Working parents have reached their breaking point.
According to new research from Bright Horizons, a global provider of childcare services, 47% of working parents say the disruption in childcare from the pandemic is a “prominent stressor.” The survey was conducted in mid-January and reflects the opinions of more than 1,000 employees who have children 12 or under.
“Childcare and [school] disruptions have really taken their toll on working parents and their children,” says Maribeth Bearfield, CHRO of Bright Horizons. “We had hoped it would be different going into this school year, but then Omicron just changed everything.”
Not surprisingly, 70% of respondents rank aligning childcare or school arrangements with their work schedule as “very” or “extremely” important. Another 71% say having their children out of childcare or school is disruptive to their daily routines. While 70% state that continuity of in-person schooling or childcare is “very” or “extremely important” to a child’s wellbeing, 62% say it’s also “very” or “extremely” important to their ability to work.
Bearfield says these results “shout out” that working parents need more support.
Some employers are listening and using childcare as a retention and hiring tool to win the talent game. Bearfield points to Major League Baseball, which partnered with Bright Horizons in August to launch a backup-care program for its workforce. Its employees can access any of Bright Horizons’ centers for childcare and, if needed, turn to Sittercity.com, an online marketplace offering local in-home care.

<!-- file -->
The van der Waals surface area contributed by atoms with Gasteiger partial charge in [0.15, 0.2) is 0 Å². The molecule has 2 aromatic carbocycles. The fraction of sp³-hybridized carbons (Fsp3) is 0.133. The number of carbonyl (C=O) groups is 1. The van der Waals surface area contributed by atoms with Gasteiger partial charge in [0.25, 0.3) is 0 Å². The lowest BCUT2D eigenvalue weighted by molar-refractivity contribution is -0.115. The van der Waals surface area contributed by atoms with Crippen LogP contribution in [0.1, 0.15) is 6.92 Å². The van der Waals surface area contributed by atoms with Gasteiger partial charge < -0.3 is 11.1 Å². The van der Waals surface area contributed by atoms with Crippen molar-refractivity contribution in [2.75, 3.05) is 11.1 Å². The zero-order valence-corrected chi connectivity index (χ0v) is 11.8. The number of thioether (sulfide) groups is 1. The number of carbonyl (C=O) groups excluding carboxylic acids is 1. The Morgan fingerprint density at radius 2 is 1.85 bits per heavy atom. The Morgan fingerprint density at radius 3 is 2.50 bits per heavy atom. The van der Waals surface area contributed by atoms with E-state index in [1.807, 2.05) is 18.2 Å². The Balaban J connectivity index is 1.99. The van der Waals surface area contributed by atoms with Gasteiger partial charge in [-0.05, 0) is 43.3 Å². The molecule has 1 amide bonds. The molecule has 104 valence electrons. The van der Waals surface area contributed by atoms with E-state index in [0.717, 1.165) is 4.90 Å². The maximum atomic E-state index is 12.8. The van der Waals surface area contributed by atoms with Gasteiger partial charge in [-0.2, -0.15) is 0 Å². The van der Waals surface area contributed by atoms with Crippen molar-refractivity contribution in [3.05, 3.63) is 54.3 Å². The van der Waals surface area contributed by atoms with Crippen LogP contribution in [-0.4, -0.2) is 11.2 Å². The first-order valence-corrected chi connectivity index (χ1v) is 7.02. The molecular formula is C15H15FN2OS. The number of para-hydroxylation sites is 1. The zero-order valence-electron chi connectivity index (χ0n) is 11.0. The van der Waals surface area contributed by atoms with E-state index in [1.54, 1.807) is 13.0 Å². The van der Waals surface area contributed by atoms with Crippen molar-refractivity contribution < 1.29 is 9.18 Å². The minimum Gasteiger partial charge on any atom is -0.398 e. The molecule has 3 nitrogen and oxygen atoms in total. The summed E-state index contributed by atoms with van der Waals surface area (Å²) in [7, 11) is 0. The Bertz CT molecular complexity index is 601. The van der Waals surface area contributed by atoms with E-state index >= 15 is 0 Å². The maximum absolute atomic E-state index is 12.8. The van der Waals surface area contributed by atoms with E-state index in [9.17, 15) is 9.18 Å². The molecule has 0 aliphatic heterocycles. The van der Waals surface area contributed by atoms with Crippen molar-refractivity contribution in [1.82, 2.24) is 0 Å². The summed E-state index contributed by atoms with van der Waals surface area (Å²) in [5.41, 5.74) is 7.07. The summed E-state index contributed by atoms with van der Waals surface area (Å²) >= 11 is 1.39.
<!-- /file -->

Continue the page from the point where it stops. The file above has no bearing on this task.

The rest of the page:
Likewise, Mass General Brigham, a hospital and physician network, now offers on-site and backup childcare to support frontline employees who work nontraditional hours, she says, adding that this is a “huge change” since employers have rarely addressed the childcare needs of those working evening shifts. She also points to Podium, a software company that traditionally offered a weekday childcare program for its roughly 900 employees and that recently introduced two-day, three-day and drop-in childcare programs with reduced rates.
As more employers sweeten childcare benefits to recruit and retain talent, Bearfield says, managers are also realizing that, when employees are not worried about their children, they tend to be more productive, creative and engaged.
HR’s role in harnessing that potential will be the focus of a number of sessions at the upcoming Health & Benefits Leadership Conference, being held April 5-7 in Las Vegas. The conference will include tracks such as Managing Remote Workers, Improving Mental Health and Hot Benefits to Attract and Retain Talent, where childcare trends will be a primary focus. For instance, an April 6 discussion with representatives from Wellthy, The Holding Co. and Just Health Collective will explore how some companies are using caregiving benefits to win the new war on talent, with a particular focus on attracting women and people of color. On April 7, Medela will share its strategy for using parental leave benefits to support working parents and impact the company’s overall culture.
As more employers recognize the value of such strategies, Bearfield predicts these benefits “will be a given” in the future.
“Two years ago, we had [employers] asking, ‘Why childcare?’ ” she says. “Today, they’re asking, ‘How? How can we make this happen for our employees?’ ”
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